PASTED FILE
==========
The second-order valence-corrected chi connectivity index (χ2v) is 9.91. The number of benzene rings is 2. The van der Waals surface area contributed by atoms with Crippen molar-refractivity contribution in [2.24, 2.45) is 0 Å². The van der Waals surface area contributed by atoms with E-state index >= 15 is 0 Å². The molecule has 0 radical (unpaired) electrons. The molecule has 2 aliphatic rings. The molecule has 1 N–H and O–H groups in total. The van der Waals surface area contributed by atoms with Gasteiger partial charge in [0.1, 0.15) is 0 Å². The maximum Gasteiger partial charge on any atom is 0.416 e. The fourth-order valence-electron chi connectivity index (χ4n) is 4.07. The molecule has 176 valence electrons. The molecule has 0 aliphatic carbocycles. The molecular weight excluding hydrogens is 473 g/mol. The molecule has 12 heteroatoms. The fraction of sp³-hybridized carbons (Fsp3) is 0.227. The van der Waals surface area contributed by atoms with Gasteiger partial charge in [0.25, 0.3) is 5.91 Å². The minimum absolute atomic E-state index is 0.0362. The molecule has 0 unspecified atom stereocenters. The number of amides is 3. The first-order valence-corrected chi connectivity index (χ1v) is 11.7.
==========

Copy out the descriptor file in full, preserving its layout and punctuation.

The second-order valence-corrected chi connectivity index (χ2v) is 9.91. The number of benzene rings is 2. The van der Waals surface area contributed by atoms with Crippen molar-refractivity contribution in [2.24, 2.45) is 0 Å². The van der Waals surface area contributed by atoms with E-state index >= 15 is 0 Å². The molecule has 0 radical (unpaired) electrons. The molecule has 2 aliphatic rings. The molecule has 1 N–H and O–H groups in total. The van der Waals surface area contributed by atoms with Gasteiger partial charge in [0.1, 0.15) is 0 Å². The maximum Gasteiger partial charge on any atom is 0.416 e. The fourth-order valence-electron chi connectivity index (χ4n) is 4.07. The molecule has 176 valence electrons. The molecule has 0 aliphatic carbocycles. The molecular weight excluding hydrogens is 473 g/mol. The molecule has 12 heteroatoms. The fraction of sp³-hybridized carbons (Fsp3) is 0.227. The van der Waals surface area contributed by atoms with Gasteiger partial charge in [0.25, 0.3) is 5.91 Å². The minimum absolute atomic E-state index is 0.0362. The molecule has 0 unspecified atom stereocenters. The number of amides is 3. The first-order valence-corrected chi connectivity index (χ1v) is 11.7.